IARPA Advanced Processor Developments

Wednesday, Oct. 19, 2016 from 1:00-5:00 PM, Hilton San Diego
IARPA Special Workshop, not part of official ICRC events, but will be open to all attendees.

Recent IARPA research on advanced analog processors is reviewed for plausible potential to extend speed and power performance beyond conventional algorithms on conventional CMOS, and beyond the reach of classical technology entirely. Applications of interest include Machine Learning training and inferencing, streaming filtering & selection, streaming imagery analysis, and combinatorial optimization of fault diagnostics.


Time Speaker Title
1:00-1:30 A. Jamie Kerman, MIT LL Advanced quantum annealing hardware development for IARPA QEO
1:35-2:05 Bettina Heim, ETH Beyond the reach of classical
2:10-2:40 Helmut Katzgraber, TAMU Predicting quantum advantage and raising the bar for quantum architectures
2:45-3:00 BREAK
3:00-3:30 John Realpe-Gómez, NASA Ames Quantum annealing for sampling and machine learning applications
3:35-4:05 Zeb Barber, S2 Corporation S2 Optical Processors for Multi-Terabit Streaming Filtering and Selection and 2D Imagery Analysis
4:10-4:40 John Paul Strachan, HPE The dot-product engine: using memristor crossbars as computational accelerators
4:45 Adjourn


Speaker:      Andrew J. Kerman, Ph.D.
                     Quantum Information and Integrated Nanosystems Group
                     MIT Lincoln Laboratory, LI-276

Title:             Advanced quantum annealing hardware development for IARPA QEO

Classical optimization methods are a vital resource in virtually every large-scale, complex human endeavor, from timely delivery of our mail to the planning of deep-space exploration missions. Any technology which can provide substantial improvement in optimization efficiency or effectiveness therefore has the potential for enormous practical impact. Because of this, quantum approaches to optimization, such as that pioneered by D-Wave systems, have generated strong interest from the academic community, private industry, government, and even the popular press. This is true in spite of the fact that unlike quantum computation, where a provably exponential speedup exists over known classical methods for a few problems (most notably the integer factoring of Shor’s algorithm), the computational power of quantum optimization is virtually unknown theoretically.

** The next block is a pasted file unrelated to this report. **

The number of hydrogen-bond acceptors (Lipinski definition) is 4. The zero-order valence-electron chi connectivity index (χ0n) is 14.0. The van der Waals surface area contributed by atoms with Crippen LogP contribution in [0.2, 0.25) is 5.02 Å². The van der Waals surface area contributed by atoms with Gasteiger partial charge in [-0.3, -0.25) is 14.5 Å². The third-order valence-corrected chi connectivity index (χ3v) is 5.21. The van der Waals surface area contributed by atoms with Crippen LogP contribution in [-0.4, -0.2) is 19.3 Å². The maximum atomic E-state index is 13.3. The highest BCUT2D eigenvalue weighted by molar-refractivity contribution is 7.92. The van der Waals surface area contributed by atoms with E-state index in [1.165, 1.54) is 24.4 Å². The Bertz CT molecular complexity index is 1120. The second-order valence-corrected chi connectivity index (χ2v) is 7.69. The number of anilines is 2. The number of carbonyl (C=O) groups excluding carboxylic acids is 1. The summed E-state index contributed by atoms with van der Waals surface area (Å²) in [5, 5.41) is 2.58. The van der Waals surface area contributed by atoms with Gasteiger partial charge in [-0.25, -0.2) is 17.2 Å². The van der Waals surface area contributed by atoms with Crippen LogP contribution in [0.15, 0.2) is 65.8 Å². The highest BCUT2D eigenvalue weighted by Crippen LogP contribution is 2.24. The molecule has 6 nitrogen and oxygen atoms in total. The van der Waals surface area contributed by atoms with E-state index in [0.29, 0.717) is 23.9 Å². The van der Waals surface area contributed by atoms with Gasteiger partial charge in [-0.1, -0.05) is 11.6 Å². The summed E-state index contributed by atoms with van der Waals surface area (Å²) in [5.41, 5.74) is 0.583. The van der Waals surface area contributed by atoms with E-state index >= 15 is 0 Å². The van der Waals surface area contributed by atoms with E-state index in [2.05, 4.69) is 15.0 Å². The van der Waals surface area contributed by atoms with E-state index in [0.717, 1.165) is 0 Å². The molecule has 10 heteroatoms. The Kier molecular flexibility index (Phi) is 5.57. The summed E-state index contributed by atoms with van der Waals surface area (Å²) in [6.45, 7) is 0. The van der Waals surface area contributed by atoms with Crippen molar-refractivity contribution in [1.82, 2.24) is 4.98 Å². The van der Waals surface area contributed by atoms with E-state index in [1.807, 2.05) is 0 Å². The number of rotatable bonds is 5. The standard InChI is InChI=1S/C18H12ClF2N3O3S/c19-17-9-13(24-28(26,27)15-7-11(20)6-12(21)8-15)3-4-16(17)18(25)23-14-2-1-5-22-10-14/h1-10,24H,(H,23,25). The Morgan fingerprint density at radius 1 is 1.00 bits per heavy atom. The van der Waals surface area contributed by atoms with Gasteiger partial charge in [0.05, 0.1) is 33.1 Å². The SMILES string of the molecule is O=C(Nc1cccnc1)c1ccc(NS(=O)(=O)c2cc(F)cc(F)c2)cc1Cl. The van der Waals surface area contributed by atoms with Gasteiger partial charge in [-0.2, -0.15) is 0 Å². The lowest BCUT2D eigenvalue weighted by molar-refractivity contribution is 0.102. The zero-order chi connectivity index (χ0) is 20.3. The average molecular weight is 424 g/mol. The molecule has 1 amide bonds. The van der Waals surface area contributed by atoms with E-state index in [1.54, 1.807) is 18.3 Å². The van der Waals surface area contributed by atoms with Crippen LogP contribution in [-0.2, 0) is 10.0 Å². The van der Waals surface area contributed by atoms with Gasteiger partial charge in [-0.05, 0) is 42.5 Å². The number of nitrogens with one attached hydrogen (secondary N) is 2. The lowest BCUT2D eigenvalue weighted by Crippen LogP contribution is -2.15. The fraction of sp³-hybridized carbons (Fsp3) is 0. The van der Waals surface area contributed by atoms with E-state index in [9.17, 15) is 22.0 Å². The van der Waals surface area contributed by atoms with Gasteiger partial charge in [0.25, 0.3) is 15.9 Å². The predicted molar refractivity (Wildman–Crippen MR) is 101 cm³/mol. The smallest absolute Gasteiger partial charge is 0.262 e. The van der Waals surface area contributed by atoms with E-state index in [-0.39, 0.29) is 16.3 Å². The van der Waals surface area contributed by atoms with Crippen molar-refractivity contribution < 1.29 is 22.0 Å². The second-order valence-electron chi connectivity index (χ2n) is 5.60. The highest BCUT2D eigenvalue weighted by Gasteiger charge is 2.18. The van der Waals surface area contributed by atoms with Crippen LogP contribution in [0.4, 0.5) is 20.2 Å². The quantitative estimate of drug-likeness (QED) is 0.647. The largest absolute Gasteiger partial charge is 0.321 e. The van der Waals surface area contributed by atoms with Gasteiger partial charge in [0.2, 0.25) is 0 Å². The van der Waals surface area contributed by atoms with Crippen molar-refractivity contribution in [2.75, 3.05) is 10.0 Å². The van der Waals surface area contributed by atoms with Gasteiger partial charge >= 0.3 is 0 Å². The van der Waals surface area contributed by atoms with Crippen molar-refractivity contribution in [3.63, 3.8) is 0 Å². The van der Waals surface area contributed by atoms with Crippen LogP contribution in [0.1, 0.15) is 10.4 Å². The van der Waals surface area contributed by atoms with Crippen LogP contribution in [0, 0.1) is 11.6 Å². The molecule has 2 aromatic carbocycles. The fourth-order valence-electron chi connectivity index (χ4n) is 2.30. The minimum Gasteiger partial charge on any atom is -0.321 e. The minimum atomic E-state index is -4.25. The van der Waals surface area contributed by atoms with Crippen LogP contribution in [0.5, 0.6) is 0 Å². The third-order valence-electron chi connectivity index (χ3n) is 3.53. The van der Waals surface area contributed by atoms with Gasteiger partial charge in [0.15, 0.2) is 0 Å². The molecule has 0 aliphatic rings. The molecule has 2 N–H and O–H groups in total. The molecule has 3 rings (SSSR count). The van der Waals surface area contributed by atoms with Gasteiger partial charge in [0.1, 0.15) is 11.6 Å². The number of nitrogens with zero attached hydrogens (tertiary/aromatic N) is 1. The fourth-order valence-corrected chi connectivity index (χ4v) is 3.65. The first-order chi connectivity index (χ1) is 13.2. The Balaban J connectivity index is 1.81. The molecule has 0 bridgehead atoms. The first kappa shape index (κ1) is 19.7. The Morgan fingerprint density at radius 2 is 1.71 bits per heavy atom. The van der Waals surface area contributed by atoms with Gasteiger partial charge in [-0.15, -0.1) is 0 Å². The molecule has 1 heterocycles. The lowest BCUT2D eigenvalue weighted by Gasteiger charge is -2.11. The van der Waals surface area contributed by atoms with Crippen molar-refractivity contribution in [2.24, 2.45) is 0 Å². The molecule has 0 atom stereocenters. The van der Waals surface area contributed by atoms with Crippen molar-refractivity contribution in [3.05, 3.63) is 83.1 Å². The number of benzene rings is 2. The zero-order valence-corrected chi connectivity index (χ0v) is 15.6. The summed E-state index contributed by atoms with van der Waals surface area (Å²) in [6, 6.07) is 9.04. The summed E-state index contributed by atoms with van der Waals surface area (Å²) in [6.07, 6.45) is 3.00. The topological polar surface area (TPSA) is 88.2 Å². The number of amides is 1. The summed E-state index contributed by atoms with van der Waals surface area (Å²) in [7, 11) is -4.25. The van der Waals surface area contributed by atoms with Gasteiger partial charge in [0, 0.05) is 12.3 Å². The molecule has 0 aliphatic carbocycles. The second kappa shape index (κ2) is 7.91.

Extensive investigations of the behavior and performance of the D-Wave quantum annealing machines have been carried out since their introduction in 2010, across a wide variety of problems (though only at the relatively small problem sizes that the present day hardware can accommodate). Although there is still no clear indication from this research whether quantum annealing can have an important practical impact, much has been learned about the limitations of the existing machines and their technology. Furthermore, many avenues have been identified which may enable significantly broader investigation into the true potential of quantum annealing. Starting in 2014, the IARPA Quantum-enhanced optimization (QEO) activity has been laying the technological and theoretical foundations for such an investigation. In this presentation, I will describe some of the hardware and architectural concepts and technology being developed in QEO, and discuss their potential to go far beyond current capabilities.


Speaker:      Bettina Heim

Title:             Beyond the reach of classical



Speaker:      Helmut G. Katzgraber
                     Department of Physics & Astronomy, Texas A&M University
                     Santa Fe Institute

Title:             Predicting quantum advantage and raising the bar for quantum architectures

Because of recent evidence that native random spin-glass problems are not well suited for benchmarking purposes, efforts in the search for quantum speedup have shifted to carefully tailored problems, such as Google Inc.’s weak-strong clusters model. Here we present a framework to detect (sub)classes of random and application problems where quantum annealing might excel over classical heuristics.  We illustrate our approach with random spin-glass instances, as well as application instances ranging from circuit fault diagnosis to minimum vertex covers, constraint-satisfaction problems, as well as graph partitioning, to name a few. This also means that we now possess the capability to predict if a particular application could benefit from quantum optimization, or if classical hardware might be better suited to tackle a particular problem. Finally, we illustrate our optimization algorithm portfolio on Google’s weak-strong cluster instances.